libel, defamation and privacy


libel, defamation and privacy
   Defamation (collectively, libel and slander) actions to protect reputations often provoke incessant tabloid newspaper interest, despite the fact that it is often these newspapers who are the defendants in such actions. In a demonstration of the increasingly litigious nature of the British, such actions are indicative of the continual struggle to erect barriers between the ‘public’ and the ‘private’ personality, and question the limits of concepts such as ‘celebrity’ status. In an era where there appears to be an insatiable desire to discover minutiae of detail concerning people in the public eye, there has been widespread debate concerning how far a person’s private life can be interrogated. With no recognizable legal concept of a right to privacy, those suffering such an interrogation have little recourse to control the actions of writers and photographers. The problem has become even more pronounced as the tabloid press, in their worst excesses, try to achieve scoops at any cost; and their jobs are often made easier by the ready availability of ‘high-tech’ means of obtaining information. It is unsurprising that when serious mistakes are made in stories, the response of victims is often to sue for damage to their reputations. High-profile defamation cases have been brought by a number of television and sporting personalities such as Elton John and Ian Botham. Ironically, John’s success against the Sun newspaper allowed it to create a front-page story featuring its apology to the singer. Alongside this legal and media ‘circus’, there has been a long-standing debate regarding the extent of damages awarded by juries; unlike most civil actions, libel trials are generally still heard by juries. Throughout the late 1980s and early 1990s, initial large awards such as one million pounds to Elton John contributed to the Court of Appeal indicating that judges ought to advise juries on the appropriate level of compensation. The tightening of control was extended when the Court of Appeal was itself given power to substitute its own award when the original is deemed excessive. The debate over the right to personal privacy has largely been in response to revelations concerning the personal lives of the Royal family, particularly the Duchess of York. This has led to a number of calls for legislation in this area, and has brought into sharp focus the divergence of the UK from other jurisdictions such as France.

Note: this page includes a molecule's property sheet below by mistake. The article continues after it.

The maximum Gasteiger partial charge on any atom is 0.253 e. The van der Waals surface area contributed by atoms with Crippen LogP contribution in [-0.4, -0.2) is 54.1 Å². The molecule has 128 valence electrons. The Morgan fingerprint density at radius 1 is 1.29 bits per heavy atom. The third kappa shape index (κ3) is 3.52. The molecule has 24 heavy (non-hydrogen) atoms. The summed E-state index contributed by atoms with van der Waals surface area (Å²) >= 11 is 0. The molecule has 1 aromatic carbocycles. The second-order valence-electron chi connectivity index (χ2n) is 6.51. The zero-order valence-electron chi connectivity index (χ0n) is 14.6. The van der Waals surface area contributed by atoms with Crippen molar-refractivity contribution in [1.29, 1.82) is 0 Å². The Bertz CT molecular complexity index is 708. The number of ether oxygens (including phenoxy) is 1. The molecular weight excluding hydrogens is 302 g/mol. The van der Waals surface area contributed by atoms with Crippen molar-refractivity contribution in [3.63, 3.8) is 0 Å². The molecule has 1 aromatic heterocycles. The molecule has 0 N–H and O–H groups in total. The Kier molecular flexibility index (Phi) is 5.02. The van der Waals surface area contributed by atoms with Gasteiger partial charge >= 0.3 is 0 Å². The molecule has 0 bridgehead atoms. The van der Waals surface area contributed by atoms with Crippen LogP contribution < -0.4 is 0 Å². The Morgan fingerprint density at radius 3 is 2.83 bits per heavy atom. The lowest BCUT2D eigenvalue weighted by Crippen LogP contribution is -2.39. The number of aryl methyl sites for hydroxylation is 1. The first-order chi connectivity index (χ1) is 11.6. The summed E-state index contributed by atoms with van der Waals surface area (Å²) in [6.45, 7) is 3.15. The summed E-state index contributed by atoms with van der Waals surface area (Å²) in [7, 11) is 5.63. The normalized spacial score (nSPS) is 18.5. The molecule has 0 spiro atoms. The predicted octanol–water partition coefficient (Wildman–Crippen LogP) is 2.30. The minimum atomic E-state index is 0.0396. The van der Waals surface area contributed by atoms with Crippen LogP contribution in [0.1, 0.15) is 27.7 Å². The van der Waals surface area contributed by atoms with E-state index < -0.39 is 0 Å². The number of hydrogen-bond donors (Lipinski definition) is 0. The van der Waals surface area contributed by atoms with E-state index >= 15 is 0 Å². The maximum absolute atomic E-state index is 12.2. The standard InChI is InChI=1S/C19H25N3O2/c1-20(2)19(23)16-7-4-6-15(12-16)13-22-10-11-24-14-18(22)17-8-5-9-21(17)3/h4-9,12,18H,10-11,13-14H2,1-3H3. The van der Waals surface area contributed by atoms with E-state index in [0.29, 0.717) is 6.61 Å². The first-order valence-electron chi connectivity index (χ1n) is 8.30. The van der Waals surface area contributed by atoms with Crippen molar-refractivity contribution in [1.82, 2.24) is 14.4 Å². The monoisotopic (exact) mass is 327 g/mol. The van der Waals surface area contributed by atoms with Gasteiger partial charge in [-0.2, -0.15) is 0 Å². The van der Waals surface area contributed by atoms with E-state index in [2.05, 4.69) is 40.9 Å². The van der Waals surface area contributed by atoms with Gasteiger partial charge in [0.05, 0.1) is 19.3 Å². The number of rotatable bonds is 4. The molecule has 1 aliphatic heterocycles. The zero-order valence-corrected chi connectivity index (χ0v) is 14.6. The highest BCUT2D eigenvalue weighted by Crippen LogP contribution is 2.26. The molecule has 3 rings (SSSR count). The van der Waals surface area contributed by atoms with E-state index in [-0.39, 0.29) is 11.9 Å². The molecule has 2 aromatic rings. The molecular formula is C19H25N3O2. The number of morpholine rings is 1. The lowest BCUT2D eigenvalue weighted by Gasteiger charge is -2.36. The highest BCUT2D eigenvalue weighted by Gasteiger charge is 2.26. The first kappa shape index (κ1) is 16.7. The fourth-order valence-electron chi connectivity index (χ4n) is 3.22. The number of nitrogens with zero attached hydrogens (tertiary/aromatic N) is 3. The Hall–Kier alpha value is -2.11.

See also: democracy; privacy
   Further reading
    Duncan, C. (1978) Defamation, London: Butterworth.
   GUY OSBORN
   STEVE GREENFIELD

Encyclopedia of contemporary British culture . . 2014.

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